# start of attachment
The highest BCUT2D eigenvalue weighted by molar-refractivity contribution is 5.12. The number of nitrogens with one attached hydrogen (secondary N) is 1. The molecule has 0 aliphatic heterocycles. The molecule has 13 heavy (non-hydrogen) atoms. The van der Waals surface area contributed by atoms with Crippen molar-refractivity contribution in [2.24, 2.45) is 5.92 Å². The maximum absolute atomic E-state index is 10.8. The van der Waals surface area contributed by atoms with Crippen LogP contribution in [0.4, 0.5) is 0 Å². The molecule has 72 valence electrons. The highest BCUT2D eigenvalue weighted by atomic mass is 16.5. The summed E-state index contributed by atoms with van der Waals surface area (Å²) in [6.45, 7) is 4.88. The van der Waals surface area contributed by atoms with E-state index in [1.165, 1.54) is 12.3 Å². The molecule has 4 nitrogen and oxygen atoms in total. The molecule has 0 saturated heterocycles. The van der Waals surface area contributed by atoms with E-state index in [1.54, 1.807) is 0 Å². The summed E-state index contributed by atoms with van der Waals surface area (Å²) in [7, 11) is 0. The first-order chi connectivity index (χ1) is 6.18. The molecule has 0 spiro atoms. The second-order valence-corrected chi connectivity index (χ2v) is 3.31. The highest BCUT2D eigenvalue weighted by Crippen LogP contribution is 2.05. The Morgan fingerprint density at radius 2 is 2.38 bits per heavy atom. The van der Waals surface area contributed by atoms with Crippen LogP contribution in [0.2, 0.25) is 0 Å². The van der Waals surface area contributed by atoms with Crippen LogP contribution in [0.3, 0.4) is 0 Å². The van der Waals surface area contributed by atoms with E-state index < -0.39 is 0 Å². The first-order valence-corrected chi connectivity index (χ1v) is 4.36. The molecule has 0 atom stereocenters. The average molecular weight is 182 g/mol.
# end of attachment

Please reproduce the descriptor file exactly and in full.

The highest BCUT2D eigenvalue weighted by molar-refractivity contribution is 5.12. The number of nitrogens with one attached hydrogen (secondary N) is 1. The molecule has 0 aliphatic heterocycles. The molecule has 13 heavy (non-hydrogen) atoms. The van der Waals surface area contributed by atoms with Crippen molar-refractivity contribution in [2.24, 2.45) is 5.92 Å². The maximum absolute atomic E-state index is 10.8. The van der Waals surface area contributed by atoms with Crippen LogP contribution in [0.4, 0.5) is 0 Å². The molecule has 72 valence electrons. The highest BCUT2D eigenvalue weighted by atomic mass is 16.5. The summed E-state index contributed by atoms with van der Waals surface area (Å²) in [6.45, 7) is 4.88. The van der Waals surface area contributed by atoms with E-state index in [1.165, 1.54) is 12.3 Å². The molecule has 4 nitrogen and oxygen atoms in total. The molecule has 0 saturated heterocycles. The van der Waals surface area contributed by atoms with E-state index in [1.54, 1.807) is 0 Å². The summed E-state index contributed by atoms with van der Waals surface area (Å²) in [7, 11) is 0. The first-order chi connectivity index (χ1) is 6.18. The molecule has 0 spiro atoms. The second-order valence-corrected chi connectivity index (χ2v) is 3.31. The highest BCUT2D eigenvalue weighted by Crippen LogP contribution is 2.05. The Morgan fingerprint density at radius 2 is 2.38 bits per heavy atom. The van der Waals surface area contributed by atoms with Crippen LogP contribution in [0.2, 0.25) is 0 Å². The van der Waals surface area contributed by atoms with Crippen LogP contribution in [0.3, 0.4) is 0 Å². The van der Waals surface area contributed by atoms with E-state index < -0.39 is 0 Å². The first-order valence-corrected chi connectivity index (χ1v) is 4.36. The molecule has 0 atom stereocenters. The average molecular weight is 182 g/mol.